Bike Share Expansion
Our public bike share system is getting bigger and even better. We will add more than 70 new stations in Boston, starting in 2018. We're bringing service to new neighborhoods and adding capacity in our existing service area. We need your help in finding the best locations for these new stations.
From June 2017 through spring 2018, you will have lots of opportunities to help us select where are our new stations will go!
- Share Information
June – August 2017
We are sharing information with neighborhood associations and community organizations across most of Boston about our planning process.
- Suggest via an Online Map
June – November 2017
Tell us where you want to see future stations! Visit suggest.thehubway.com to see where stations are today, add the locations you like, and share your thoughts on your neighbors' suggestions. We will use these suggestions to begin looking for great bike share sites.
- Participate in Workshops
September – November 2017
We will host dozens of public workshops across the City and share our preliminary thoughts on viable locations for bike share stations. You and your neighbors will work together around our maps, discuss the best options, and suggest other locations we could explore. Each workshop focuses on the surrounding neighborhoods, but materials will be available to discuss all neighborhoods under consideration for the expansion. You are welcome to join any workshop.
- View Proposed Maps
January – February 2018
We will use your suggestions from public workshops and online to create maps of potential locations. We will post these maps online and announce that they are available.
- Attend Open Houses
February – March 2018
We will schedule a number of open house events to show maps of our proposed station sites. Drop in and let us know what you think!
- Get Ready to Ride
After collecting your final comments on our proposed maps, we will move ahead with locating and permitting the final locations. We'll post the final plans online. Stations will be placed in waves, and turned on as soon as they're installed. Get ready for a great summer of biking in Boston!
Stations can be placed in the street, on the sidewalk, or in a plaza.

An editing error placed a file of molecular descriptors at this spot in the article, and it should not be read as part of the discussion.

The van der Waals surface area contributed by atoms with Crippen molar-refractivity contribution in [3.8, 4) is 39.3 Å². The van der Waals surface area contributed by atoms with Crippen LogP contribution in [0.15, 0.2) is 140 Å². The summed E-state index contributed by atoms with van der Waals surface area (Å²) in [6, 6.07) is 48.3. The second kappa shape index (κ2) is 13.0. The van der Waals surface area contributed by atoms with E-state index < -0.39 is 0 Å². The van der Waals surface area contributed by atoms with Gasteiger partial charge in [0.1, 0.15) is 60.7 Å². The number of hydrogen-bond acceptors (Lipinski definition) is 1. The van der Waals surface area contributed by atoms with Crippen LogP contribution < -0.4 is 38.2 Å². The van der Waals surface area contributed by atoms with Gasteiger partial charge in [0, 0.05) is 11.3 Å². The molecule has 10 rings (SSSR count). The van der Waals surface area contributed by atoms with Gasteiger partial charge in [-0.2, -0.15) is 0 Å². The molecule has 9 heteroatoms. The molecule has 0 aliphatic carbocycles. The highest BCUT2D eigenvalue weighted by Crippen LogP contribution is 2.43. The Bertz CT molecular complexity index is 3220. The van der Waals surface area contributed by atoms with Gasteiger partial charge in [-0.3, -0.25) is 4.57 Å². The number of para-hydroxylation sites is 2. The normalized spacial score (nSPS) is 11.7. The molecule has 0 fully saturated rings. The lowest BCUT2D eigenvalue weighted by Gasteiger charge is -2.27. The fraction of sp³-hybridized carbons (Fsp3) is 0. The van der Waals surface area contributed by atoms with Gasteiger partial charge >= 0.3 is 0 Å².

A typical Hubway station has 19 bike docks, a kiosk for rental transactions, a solar panel, and a map panel. It measures 51 feet by 6 feet.
Smaller stations are possible, but they don't hold as many bikes. Our small stations are 41 feet by 6 feet. We've found that stations any smaller are too often full of bikes or completely empty, which makes the system less reliable for residents.
We also have larger stations in Boston. Our bigger stations are good for busier areas and at locations that see a high number of regular commuters.
Being Dense Is a Good Thing
You may hear us talk about the importance of "station density." Basically, we want to be sure bike share stations are not too far apart from each other. More nearby stations also means more places to find a dock or a bike. If a station is full or empty, you’ll be confident there is another one close by for you to use. Studies show that people use bike share more often when stations are close together. Good station density also helps us improve the reliability of the system. Our teams work throughout the day in response to demand for bikes or empty docks. The more docks in an area, the easier it is for our team to provide enough bikes for everyone.
Our goal is for stations to be no further than a few minute's walk from you. Where a lot of people are looking to use the system, we want you to find a station by walking between 3 and 5 minutes. In neighborhoods that are further from the system's center, you may need to walk up to 10 minutes.
When we put stations on sidewalks, we need to be careful to leave at least five feet of clear space for pedestrians, strollers, and people in wheelchairs. If a station can be placed against a building, the sidewalk needs to be at least 11' wide. If the station is along the curb, we will need to offset the station another 1.5' to 3' to allow for curbside furniture and the opening of car doors. Two-thirds of Boston's bike share stations are located on sidewalks or plazas.
We can put stations in most places where parked cars could go. Our stations provide parking for 19 bikes in the same space as about 3 cars. Since stations have a lower physical profile than parked cars, they can be placed near intersections to make it easier for drivers and pedestrians to see each other. On busier streets, we will often orient the station so that people can access the bikes from the sidewalk side. This helps keep everyone safer.
Stations with good visibility help people feel safe using bike share. Visible stations are in spots with good night-time lighting, near destinations, and easy to spot from the street. Stations are placed to minimize conflicts with people walking, biking and driving.
All of our stations are powered by the sun. Without enough exposure to sunlight, they won't work.
Clear of Utilities
Stations cannot block utility access points such as fire hydrants, sewer grates, and manholes. We want workers to have quick access so they can maintain essential services.
Open for Business
Our teams also need to be able to access stations regularly for bike rebalancing and general maintenance. They usually come by van or bike and need to stop nearby.